View: 3772

The mystery of the Temptation, lectures

Author: N.A
Publisher: N.A
Page: N.A
View: 3326

Du Bois on Religion

Author: William Edward Burghardt Du Bois
Publisher: Rowman & Littlefield
ISBN: 9780742504219
Category: Philosophy
Page: 209
View: 6971
W.E.B. Du Bois shaped 20th century America to an extent rivaled by few others. The first black to receive a Ph. D. from Harvard, he helped create the discipline of sociology and was one of the founders of the National Association for the Advancement of Colored People (NAACP). Martin Luther King, Jr. called Du Bois "a gifted discoverer of social truths." But until now little academic attention has been paid to his insights on religion or to how religious commitments shaped his views of race, rights and justice. Phil Zuckerman here gathers together Du Bois's writings on religion, and makes a compelling case for Du Bois to be recognized among the leading sociologists of religion. Du Bois on Religion includes selections from his well-known works such as The Souls of Black Folks to poems, prayers, stories and speeches less widely available. Brief, helpful introductions preface each of the twenty-six selections. Also, a general introduction traces Du Bois's move from church-attending Christian to relentless critic of religion and evaluates Du Bois's contributions to the study of religion. Du Bois on Religion is an important text for sociologists or for anyone interested in the history of race and religion in the United States.

Women's Worlds in Seventeenth-Century England

A Sourcebook
Author: Patricia Crawford,Laura Gowing
Publisher: Routledge
ISBN: 113473090X
Category: History
Page: 336
View: 8786
Womens Worlds in England presents a unique collection of source materials on womens lives in sixteenth and seventeenth century England. The book introduces a wonderfully diverse group of women and a series of voices that have rarely been heard in history, Drawing on unpublished, archival materials, the book explores women's: * experiences of work, sex, marriage and motherhood * beliefs and spirituality * political activities * relationships * mental worlds. In a time when few women could write, this book reveals the multitude of ways in which their voices have left traces in the written record, and deepens our understanding of womens lives in the past.

A Philosophy of Human Hope

Author: J.J. Godfrey
Publisher: Springer Science & Business Media
ISBN: 9400934998
Category: Philosophy
Page: 272
View: 8431
Few reference works in philosophy have articles on hope. Few also are systematic or large-scale philosophical studies of hope. Hope is admitted to be important in people's lives, but as a topic for study, hope has largely been left to psychologists and theologians. For the most part philosophers treat hope en passant. My aim is to outline a general theory of hope, to explore its structure, forms, goals, reasonableness, and implications, and to trace the implications of such a theory for atheism or theism. What has been written is quite disparate. Some see hope in an individualistic, often existential, way, and some in a social and political way. Hope is proposed by some as essentially atheistic, and by others as incomprehensible outside of one or another kind of theism. Is it possible to think consistently and at the same time comprehensively about the phenomenon of human hoping? Or is it several phenomena? How could there be such diverse understandings of so central a human experience? On what rational basis could people differ over whether hope is linked to God? What I offer here is a systematic analysis, but one worked out in dialogue with Ernst Bloch, Immanuel Kant, and Gabriel Marcel. Ernst Bloch of course was a Marxist and officially an atheist, Gabriel Marcel a Christian theist, and Immanuel Kant was a theist, but not in a conventional way.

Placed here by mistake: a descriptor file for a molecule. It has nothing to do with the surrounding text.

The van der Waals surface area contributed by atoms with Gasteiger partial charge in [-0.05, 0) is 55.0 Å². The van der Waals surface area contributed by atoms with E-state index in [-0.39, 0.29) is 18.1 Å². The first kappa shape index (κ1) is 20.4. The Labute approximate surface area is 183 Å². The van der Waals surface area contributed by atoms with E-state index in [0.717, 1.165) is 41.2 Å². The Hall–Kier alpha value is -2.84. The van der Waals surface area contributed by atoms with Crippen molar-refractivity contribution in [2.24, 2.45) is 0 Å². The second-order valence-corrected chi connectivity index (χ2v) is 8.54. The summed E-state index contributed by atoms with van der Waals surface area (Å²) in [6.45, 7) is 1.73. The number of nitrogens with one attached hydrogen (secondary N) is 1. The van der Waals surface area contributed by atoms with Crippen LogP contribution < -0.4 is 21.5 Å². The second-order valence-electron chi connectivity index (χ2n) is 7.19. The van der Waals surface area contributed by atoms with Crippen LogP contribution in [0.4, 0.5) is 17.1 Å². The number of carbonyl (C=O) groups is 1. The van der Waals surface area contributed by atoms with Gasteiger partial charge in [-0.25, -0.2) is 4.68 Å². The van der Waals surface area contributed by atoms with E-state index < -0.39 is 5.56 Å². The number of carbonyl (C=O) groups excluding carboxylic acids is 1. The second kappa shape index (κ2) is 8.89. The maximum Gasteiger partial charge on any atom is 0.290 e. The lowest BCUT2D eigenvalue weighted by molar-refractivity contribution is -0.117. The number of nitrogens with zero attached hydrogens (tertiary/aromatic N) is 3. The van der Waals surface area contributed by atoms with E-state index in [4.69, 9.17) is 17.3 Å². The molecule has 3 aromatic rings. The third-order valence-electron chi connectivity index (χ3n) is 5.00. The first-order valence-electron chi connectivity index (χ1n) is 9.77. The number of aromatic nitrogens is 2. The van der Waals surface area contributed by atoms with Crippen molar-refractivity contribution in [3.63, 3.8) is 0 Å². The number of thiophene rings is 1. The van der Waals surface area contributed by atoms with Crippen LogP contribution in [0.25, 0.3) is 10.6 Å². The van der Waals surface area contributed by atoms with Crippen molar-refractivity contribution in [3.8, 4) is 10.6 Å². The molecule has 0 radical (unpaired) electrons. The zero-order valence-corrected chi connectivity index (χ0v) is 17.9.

Dasein als Versuchung

Author: Emile M. Cioran
Publisher: N.A
ISBN: 9783608939569
Page: 260
View: 9503

Francis of Assisi

The Life and Afterlife of a Medieval Saint
Author: Andre Vauchez
Publisher: Yale University Press
ISBN: 0300184921
Category: Biography & Autobiography
Page: 415
View: 6122
A biography of the saint as both mystic and man: “The single best book about Francis now available in English” (Commonweal). In this towering work, Andre Vauchez draws on the vast body of scholarship on Francis of Assisi, particularly the important research of recent decades, to create a complete and engaging portrait of the saint. He also explores how the memory of Francis was shaped by contemporaries who recollected him in their writings, and completes the book by setting “il Poverello” in the context of his time, bringing to light what was new, surprising, and even astonishing in the life and vision of this man. The first part of the book is a fascinating reconstruction of Francis’s life and work. The second and third parts deal with the texts—hagiographies, chronicles, sermons, personal testimonies, etc.—of writers who recorded aspects of Francis’s life and movement as they remembered them, and used those remembrances to construct a portrait of Francis relevant to their concerns. Finally, Vauchez explores those aspects of Francis’s life, personality, and spiritual vision that were unique to him, including his experience of God, his approach to nature, his understanding and use of Scripture, and his impact on culture as well as culture’s impact on him. “Considered one of the great spiritual leaders of humankind, Francis of Assisi was also a man of many faces and personas: ascetic, the founder of a religious order, a romantic hero, a mystic, a defender of the poor, a promoter of peace. But as Vauchez emphasizes—and this biography constantly reminds us—Francis was also a flesh-and-blood human being . . . A bracing, erudite account of a mystic’s life.” —Booklist